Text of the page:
• How would you go about connecting to other digitally minded folk to persuade them to help set up a surgery?
  • What’s stopping you doing this?”

This is a question about social capital and innovation, where is it, how does it happen. Can you nurture or grow both.  Dave highlighted one response from Jeff Sage.


Jeff  talked about how a group in London Ontario developed “Emerging Leaders” a network for connecting people.  As yu can see they also work with different agencies in the city to help improve their community.  Principles that struck a chord with the social media surgery ethos include:

never duplicate efforst of others or create silos and making mistakes should be a goal, rather than something you’re tryng to avoid.

Also very much inline with the work Tessy Britton is doing at social spaces and David Barrie’s Militant Optimists,

One coincidence – Michael Overduin, who asked me to compile the initial story on the surgeries – hails from Ontario.

Stuff I've seen August 10th to August 12th

These are my links for August 10th through August 12th:

  • pachube :: connecting environments, patching the planet – Welcome to Pachube, a service that enables you to connect, tag and share real time sensor data from objects, devices, buildings and environments around the world. The key aim is to facilitate interaction between remote environments, both physical and virtual.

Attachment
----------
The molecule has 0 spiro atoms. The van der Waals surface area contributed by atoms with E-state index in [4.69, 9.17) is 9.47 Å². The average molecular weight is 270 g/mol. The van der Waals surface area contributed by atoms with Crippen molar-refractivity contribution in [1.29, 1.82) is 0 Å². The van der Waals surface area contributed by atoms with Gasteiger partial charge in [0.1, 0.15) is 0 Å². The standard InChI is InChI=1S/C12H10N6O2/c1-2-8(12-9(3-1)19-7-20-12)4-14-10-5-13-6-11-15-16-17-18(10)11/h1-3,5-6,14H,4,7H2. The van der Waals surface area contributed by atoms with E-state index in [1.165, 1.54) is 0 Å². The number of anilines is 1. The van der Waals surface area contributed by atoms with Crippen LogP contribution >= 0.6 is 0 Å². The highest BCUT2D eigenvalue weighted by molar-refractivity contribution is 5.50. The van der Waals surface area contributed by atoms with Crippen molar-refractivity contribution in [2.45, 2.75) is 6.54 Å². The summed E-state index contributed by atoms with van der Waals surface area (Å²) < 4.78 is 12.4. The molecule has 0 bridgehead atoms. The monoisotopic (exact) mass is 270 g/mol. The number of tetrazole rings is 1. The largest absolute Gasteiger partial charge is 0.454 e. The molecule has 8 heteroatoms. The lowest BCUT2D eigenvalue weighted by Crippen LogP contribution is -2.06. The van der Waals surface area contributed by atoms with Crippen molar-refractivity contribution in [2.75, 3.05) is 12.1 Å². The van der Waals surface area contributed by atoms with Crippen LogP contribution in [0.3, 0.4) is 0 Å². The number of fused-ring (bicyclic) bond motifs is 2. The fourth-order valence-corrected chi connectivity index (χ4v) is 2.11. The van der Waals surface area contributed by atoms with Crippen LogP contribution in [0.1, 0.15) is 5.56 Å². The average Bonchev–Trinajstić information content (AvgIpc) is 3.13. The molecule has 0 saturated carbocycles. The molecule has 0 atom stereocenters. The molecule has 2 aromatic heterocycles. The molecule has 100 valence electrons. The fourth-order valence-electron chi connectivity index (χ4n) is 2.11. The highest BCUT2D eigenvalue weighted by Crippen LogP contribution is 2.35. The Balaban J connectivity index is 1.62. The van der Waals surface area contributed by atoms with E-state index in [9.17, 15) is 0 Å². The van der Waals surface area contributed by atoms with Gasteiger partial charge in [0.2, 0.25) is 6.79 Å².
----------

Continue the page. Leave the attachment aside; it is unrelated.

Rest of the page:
• haque :: design + research – The domain of architecture has been transformed by developments in interaction research, wearable computing, mobile connectivity, people-centered design, contextual awareness, RFID systems and ubiquitous computing. These technologies alter our understanding of space and change the way we relate to each other. We no longer think of architecture as static and immutable; instead we see it as dynamic, responsive and conversant. Our projects explore some of this territory.
  • Introducing GrowthSpur – Recovering Journalist – Wow – very bold claims for growth spur: “How much money? We believe, based on our research and experience, that a well-run, sophisticated local site can bring in more than $100,000 a year in revenue from advertising, e-commerce and other sources. GrowthSpur exists to help local entrepreneurs achieve that level of success—and more.” I suppose it depends what you mean by local.
  • From Grierson to Podnosh – a history of Participation | daveharte.com – This is ridiculously flattering bu also well worth a read: “From the moment we were taught how to white balance a video camera it felt like we were being given tools of dissension – not to be frittered away on shallow subject-matter but rather to be used to tackle dominant ideologies and tear down class structures. Sounds pious now I know but video’s ease of use and its directness felt that enabling. Ultimately we fell a bit short of changing the world but it was fun trying for a period there in the late 1980s.
    So how does the participatory work within Social Media fit into this?”
  • MediaShift . Five Ways to Use Mind-Mapping Tools in the Newsroom | PBS – Very useful post, which, naturally enough, quotes a Brummie.